The King in Yellow


1. The King in Yellow is a series of loosely related short stories. Half of the stories contain a mystery involving a book called The King in Yellow that caused one to go insane if one read it. The main character would receive a "yellow sign" which would cause the death of that character and signal the end of the story. The latter half of the stories involved some sort of romance between an artist and a model. The first half were creepy and eerie and the last half were more lighthearted and frivolous.

Character Development

The Mask

Alec changes from being disappointed yet content in the beginning of the story to being depressed after Genevieve and Boris die. “When at last he made me understand that they were both dead, I fell into a wild rage that tore all my little convalescent strength to atoms. I raved and cursed myself into a relapse, from which I crawled froth some weeks afterwards a boy of twenty-one who believed that his youth was gone forever. I seemed to be past the capability of further suffering…” This quote shows how hard Alec took both of Boris’s and Genevieve’s deaths. He would spend the next year or so traveling to try and get his head right but never really would. He was happy and now he is depressed and lost. Alec never really makes it out of this lost stage as far as the reader is allowed to see.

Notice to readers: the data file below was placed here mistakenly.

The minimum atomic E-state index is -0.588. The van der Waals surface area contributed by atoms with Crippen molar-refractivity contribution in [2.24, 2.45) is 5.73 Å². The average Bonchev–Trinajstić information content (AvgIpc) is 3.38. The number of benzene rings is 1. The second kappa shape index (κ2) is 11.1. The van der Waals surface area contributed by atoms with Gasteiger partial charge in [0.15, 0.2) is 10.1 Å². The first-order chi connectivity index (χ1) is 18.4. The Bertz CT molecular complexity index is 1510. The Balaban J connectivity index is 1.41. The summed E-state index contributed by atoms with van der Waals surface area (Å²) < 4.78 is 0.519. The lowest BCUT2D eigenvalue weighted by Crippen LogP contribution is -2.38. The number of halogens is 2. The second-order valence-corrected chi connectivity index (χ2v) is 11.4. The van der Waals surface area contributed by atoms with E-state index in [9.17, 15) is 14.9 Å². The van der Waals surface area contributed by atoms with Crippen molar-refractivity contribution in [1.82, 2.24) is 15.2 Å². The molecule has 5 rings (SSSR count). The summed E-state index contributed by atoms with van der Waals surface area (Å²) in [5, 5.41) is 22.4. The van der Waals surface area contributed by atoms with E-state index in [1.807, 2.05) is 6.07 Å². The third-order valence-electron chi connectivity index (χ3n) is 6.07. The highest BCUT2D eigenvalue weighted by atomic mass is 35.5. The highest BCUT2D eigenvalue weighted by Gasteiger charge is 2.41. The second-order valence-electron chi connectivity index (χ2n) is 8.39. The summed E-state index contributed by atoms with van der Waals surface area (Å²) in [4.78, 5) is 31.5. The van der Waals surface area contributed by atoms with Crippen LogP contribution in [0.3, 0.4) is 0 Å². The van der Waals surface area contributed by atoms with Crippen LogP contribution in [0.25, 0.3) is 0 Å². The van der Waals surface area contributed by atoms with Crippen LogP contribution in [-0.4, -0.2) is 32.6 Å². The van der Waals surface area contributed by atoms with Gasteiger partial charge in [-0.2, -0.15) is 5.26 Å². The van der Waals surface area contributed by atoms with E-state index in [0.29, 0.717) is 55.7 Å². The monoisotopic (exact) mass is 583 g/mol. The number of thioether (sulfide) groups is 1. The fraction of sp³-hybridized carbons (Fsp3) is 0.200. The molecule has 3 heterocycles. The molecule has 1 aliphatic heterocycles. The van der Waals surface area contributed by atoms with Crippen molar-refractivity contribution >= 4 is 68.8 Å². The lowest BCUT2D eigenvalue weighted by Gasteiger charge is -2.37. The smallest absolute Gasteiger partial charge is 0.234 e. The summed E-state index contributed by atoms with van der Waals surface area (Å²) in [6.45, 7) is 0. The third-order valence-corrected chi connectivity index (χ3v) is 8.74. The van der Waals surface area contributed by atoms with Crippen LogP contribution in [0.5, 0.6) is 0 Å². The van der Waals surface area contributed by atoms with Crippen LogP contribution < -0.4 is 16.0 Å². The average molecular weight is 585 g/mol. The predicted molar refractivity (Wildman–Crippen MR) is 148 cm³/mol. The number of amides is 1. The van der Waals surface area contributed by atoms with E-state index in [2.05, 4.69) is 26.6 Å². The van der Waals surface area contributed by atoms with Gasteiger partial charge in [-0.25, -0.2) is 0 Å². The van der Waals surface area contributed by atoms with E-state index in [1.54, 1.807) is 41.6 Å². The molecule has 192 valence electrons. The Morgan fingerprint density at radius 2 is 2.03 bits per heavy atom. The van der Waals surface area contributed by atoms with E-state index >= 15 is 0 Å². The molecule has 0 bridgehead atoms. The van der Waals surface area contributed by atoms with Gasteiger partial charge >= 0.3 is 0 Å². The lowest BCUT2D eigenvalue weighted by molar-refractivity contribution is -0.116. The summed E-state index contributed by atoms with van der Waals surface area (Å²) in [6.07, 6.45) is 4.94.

The Demoiselle D’YS:

In the beginning of the story, the narrator, Phillip, is very sure of himself and his outdoor abilities. An old friend named Goulven warns him that the area is not a good place for a stranger and that he had better take a guide to which he replies, “I shall not lose myself.” So of course, he ends up getting lost and having to depend on a lady whom he happens to come across in the woods to get him to safety. He knows nothing about this place or this girl. He has no idea what he’s getting into. However, soon he learns that this land is old and seemingly enchanted. His character is forced to be okay with taking shelter at a lady’s house and accepting help from her. Soon, the two of them fall in love and this outdoorsman is fooled and bitten by a snake. “Then again something struck my ankle, and a sharp pain shot through me. I looked into the sweet face of Jeanne d’Ys and kissed her, and with all my strength lifted her in my arms and flung her away from me. Then, bending, I tore the viper from my ankle and set my heel upon its head. I remember feeling weak and numb- I remember falling to the ground.” After this the reader can see another change in his character. He becomes curious as to why Jeanne is not around and how her tombstone is there with the still- warm glove of hers. He is once again back into reality.

The Prophet’s Paradise: